Rounded a corner…Oh for Christ’s sake. What horse of the Apocalypse are we on now?
A monumental disaster of epic proportions lay before us. A tangle of huge blowdowns over a ravine. Every woman for herself! I decided to crawl under and through it dragging my pack behind me. It worked!
Feeling superior, I temporarily forgot that this was a miserable hike and plodded on down the trail happily the victor. 😀 There was even an congratulatory creek with rushing cool water about a mile after. Huzzah!
The day got long again and my feet were screaming with every step once we reached the bridge across Brown Mountain Creek near the shelter. I wasn’t the only one having physical turmoil and we were glad to be done for the day.
The Brown Mountain Creek area is fabulously wild and gorgeous. In the early 1900s, a community of African American sharecroppers lived here. I looked and found evidence of homes long since abandoned. I am surprised and disappointed that there is no roadside history sign about this community at VA60. I went Googling for information once I got home and found “Brown Mountain Creek – Before the AT”.
I settled in for the night, best sleep on the whole trip under a big old oak tree. I had some quite disturbing lucid dreams about little Ottie. I woke up suddenly during one of those dreams to a lightning bug blinking his light as he passed my tent…a good sign. I got up and looked out ….ohhhhhhh…*sharp inhale*…the lightning bugs! I was mesmerized, and after the dreams I had, a little emotional.
The last day was a short hike out to VA60. Sitting in my tent, early in the morning, while the lightning bugs were still blinking, I wrote:
“I am humbled by these mountains. Blisters on my heels burn with every step. Black fly bites have formed hard spherical mounds that itch like the dickens. Stinging nettles brushed my legs with a touch that was anything but gentle. My COVID shutdown body is tired and demoralized. Another day my mountains.”
Now healing, beer in hand, and looking forward to another day…Hike on!
Thank goodness, right? If your winter was anything like my winter…ugh.
Father Winter was a big tease with lots of potential, but no big exciting events. In Maryland, we would get icy mix, a little snow, then it would melt and we were left with a few damp, chilly days in the mid-40s. Brrr…rrr
Thank you Goddess of Spring for finally taking control!
Last weekend, I led a “newbie backpacker” trip. We had 4 new and 5 experienced backpackers. The newbies had completed two shakedown hikes prior and felt somewhat prepared.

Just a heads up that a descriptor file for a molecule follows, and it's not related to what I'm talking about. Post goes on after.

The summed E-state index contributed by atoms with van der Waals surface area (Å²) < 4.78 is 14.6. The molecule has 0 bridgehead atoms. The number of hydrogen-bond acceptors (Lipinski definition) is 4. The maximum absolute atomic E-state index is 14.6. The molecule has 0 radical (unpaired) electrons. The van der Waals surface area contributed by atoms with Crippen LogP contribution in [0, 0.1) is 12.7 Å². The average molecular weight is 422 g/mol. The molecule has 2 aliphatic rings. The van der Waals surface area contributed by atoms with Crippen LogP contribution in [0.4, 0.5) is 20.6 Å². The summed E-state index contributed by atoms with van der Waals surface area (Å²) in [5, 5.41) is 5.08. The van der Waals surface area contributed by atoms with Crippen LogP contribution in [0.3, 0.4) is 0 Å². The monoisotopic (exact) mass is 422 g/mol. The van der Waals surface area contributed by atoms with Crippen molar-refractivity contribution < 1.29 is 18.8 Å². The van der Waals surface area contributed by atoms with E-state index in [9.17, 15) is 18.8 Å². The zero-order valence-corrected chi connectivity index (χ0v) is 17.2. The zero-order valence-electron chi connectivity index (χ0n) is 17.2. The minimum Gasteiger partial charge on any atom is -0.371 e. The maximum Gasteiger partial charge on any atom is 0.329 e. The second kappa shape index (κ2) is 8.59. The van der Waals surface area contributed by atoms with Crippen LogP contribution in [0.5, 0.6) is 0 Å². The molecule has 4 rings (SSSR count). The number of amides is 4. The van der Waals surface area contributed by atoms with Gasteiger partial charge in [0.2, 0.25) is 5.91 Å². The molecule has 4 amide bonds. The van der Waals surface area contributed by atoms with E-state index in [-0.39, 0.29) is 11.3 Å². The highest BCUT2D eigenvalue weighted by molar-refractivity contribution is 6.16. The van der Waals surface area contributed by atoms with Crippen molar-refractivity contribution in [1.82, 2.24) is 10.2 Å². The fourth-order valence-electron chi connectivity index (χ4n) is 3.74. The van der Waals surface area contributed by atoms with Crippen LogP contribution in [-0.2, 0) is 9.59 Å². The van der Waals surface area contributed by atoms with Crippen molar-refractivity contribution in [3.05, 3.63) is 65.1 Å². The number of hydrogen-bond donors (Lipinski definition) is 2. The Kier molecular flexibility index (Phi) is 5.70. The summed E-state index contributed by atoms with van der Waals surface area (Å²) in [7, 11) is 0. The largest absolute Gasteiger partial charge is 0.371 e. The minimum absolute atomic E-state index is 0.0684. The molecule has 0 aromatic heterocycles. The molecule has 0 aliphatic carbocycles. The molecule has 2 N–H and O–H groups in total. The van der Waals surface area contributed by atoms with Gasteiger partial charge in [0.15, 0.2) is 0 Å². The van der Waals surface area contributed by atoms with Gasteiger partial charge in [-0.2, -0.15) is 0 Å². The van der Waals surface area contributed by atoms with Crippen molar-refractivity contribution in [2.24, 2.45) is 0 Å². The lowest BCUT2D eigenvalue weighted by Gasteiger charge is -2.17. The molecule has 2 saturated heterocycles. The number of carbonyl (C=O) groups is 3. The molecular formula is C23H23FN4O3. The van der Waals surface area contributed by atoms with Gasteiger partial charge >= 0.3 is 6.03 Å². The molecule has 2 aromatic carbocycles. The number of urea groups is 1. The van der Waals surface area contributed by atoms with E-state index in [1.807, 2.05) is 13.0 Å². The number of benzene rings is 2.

We began our adventure at Shippensburg Road trailhead on the Appalachian Trail in Pennsylvania. Saturday started as winter…very cold and windy! We got moving!
As we hiked the seasons turned. A lovely day indeed!
In general, we took this stretch slower, and with more breaks than I would take if I were going alone. Which makes perfect sense for new backpackers. They had plenty of time for adjusting the pack, stretching, resting, and enjoying the woods!
We rolled into Tom’s Run Shelter mid-afternoon, plenty of time for the newbies to set up.
It was a cold night and one newbie had not brought the recommended 20 degree bag. She learned and will pack accordingly next time. Sometimes, we have to learn the hard way. 🙂
Spring rebounded on Sunday! The trail was a slight disaster with tons of water flowing down it and many blowdowns that had to be climbed over, under, or around! Our newbie, who hadn’t slept much due to being cold the night before, just about petered out on the last hill of the day. We got some extra food in her and took it slow…she was determined to finish! She dug deep and conquered the last hill!
Everyone finished sucessfully at Pine Grove Furnace State Park with smiles (and a few emotional tears). I am so proud of these women! We stick together, push through our fears, learn from our miscalculations, and always Hike On!
Here I am at my desk preparing for the semester, but thinking of the trail! It is a needed diversion to calm my nerves as I head into a semester fill with many unknowns.
My mind is wandering back to last weekend when I completed a big, three new miles on the AT in Virginia. This is the crux of the solo hiker…no shuttle means an out and back hike. But…Excitement of stepping on a new section of trail overrode any misgivings I might have had about retracing my steps! I turned my car towards the Virginia state line, Sidekick Pauli riding shotgun. 🙂
The parking area off of Rt. 725 is quite pleasant and shady. Hmmm…2:30 in the afternoon. Starting mid-afternoon is not usual for us and created its own challenges in terms of the heat and our energy levels. After crossing Rt. 55, up the hill we went, headed south to the Jim & Molly Denton shelter.
The lull of the afternoon had me drifting off into trail daze soon after starting down the soft dirt path.
So I don’t remember if the Bee Lady’s dog rushed us before or after the train tracks, but it was shocking none the less. I yelled up the hill, “I have a dog!!!” I heard a young woman call to the dog, but of course, the dog was too excited to stop. Sidekick Pauli, always on a leash, gave a snarl as this young, energetic, white dog came crashing down the hill and right into, then onto her.
The woman, who was calling out louder now (in a way that told me she had NO control), rounded the corner and I could see she was carrying a child. Luckily, the dog was not aggressive in a “I am going to kick your butt” kind of way so Sidekick Pauli got over her initial annoyance and tolerated the dog until we passed. After passing, the young woman and I talked a bit. Her son had been stung by a bunch of ground bees…ouch. She described where the bees had been and was quite worried that we would get stung if we continued.
Okay, I forgive the Bee Lady and her dog (and hope her son is okay). On with it!
Soon after stepped across Railroad Tracks
On up the hill we went, enjoying any breeze that managed to reach us on this muggy afternoon! Then an older gentleman came towards us with a full pack. He asked if I had run into the Bee Lady. I replied that indeed I had and wondered whether the bees were going to be a problem. Turns out he had checked it out and apparently the bees had gone back to the ground and were not on the trail. “You have a trail name?” “They call me Chicken Farmer.”